- Behaviour is a significant communication by children. Seek to understand reasons for distress and to engage with other services to tackle issues. Reasons underpinning each child’s behaviour can vary but there is good evidence (see, for example, this clinical guideline from NICE) about what makes a difference to these children and how to help them settle their behaviour. If behavioural problems are emerging, consider using tools such as the strengths and difficulties questionnaire to understand better underlying difficulties. Any child at risk of being excluded should be screened to understand any hidden difficulties, disabilities or SEND needs.
- Where drivers for behaviour are linked to challenges in the child’s life or to mental health difficulties, help children get extra support through counselling, mentoring or to the broader landscape of support, or specialist CAMHS. In the main, parenting strategies are most effective in helping children make progress when they stuck in patterns of challenging behaviour. As part of the solution, schools sometimes have opportunities to help parents to link up with support programmes which can help parents develop strategies to help their children calm themselves (e.g. Triple P, FAST and Incredible Years).
- Where drivers are linked to school issues, work with families and children to think laterally about what might shift the cycle of behaviour and to problem-solve ways forward.
- Where drivers are linked to family pressures, work non-judgementally with parents/carers to focus on family strengths and explore local parenting support. See, for example, the parenting programmes outlined in our challenging behaviour section. Where difficulties are pronounced multi-agency action is important. This is not something that schools can do on their own. Risk of school disengagement is an important focus of national initiatives to support families with multiple needs. These teams can work in partnership with schools to help resolve the range of difficulties facing children and families.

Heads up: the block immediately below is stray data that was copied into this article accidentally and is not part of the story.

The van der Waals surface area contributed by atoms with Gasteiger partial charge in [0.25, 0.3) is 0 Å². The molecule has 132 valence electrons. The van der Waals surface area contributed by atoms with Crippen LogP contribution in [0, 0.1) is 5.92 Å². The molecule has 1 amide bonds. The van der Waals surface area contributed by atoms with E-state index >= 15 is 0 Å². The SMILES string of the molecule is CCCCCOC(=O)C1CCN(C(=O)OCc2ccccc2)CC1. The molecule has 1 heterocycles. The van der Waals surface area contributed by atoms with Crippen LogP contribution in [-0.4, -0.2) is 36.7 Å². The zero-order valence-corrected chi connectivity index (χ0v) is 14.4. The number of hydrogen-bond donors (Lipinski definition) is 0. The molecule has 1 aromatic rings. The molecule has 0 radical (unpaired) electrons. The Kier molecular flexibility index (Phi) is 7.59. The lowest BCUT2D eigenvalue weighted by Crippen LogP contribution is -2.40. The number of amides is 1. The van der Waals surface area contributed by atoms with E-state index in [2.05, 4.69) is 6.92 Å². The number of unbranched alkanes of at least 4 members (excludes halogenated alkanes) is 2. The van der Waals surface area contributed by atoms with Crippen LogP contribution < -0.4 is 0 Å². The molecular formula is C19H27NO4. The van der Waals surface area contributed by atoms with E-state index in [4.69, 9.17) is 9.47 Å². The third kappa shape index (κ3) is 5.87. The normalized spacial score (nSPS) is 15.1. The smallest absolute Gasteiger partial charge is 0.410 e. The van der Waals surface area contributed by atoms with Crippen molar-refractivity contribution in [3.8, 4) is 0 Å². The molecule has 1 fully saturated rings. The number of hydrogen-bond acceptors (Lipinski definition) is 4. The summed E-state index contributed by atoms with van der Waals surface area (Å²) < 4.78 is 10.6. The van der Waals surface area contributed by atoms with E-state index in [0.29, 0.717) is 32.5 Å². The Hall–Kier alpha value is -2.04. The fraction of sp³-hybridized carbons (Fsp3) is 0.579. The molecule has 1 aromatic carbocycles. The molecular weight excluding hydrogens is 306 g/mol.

- An environment where staff demonstrate effective conflict management, and use restorative approaches when conflict arises, can help children avoid repeating challenging patterns of behaviour. See, for example, this case study on restorative approaches in a primary school in Hull.
- Where a child is struggling with school interest and engagement, think about more creative and interactive strategies for maintaining a child’s interest. For example:
- Using regular brain breaks.
- Introducing short circle time exercises to break up learning.
- Using drama, role play and interactive learning methods.
- View each child as a unique individual and try and understand what will help the child to feel engaged and interested
- The less children attend school, the more out of step with learning and socially isolated they can feel. This can become a vicious circle. Consider whether having a buddy system in place may help children re-engage and develop their sense of school belonging.
- Adopt school policies which give equal weight to positive reinforcement as well as to sanctions.
- Build in regular SLT (senior leadership team) sessions to monitor and critically analyse exclusion data and take decisive action when there are any sudden changes in trends or where there is evidence of exclusions affecting particular groups of children from specific sections of the community.
- For young black boys at risk of exclusion, work collaboratively with local community leaders and with families to problem-solve early intervention strategies. Consider peer mentoring by male community members to support school re-engagement, aspiration, self-belief and progress. See models such as Up My Street in this publication.
- Where applicable, consider sharing good practice and effective strategies across clusters to reduce exclusions.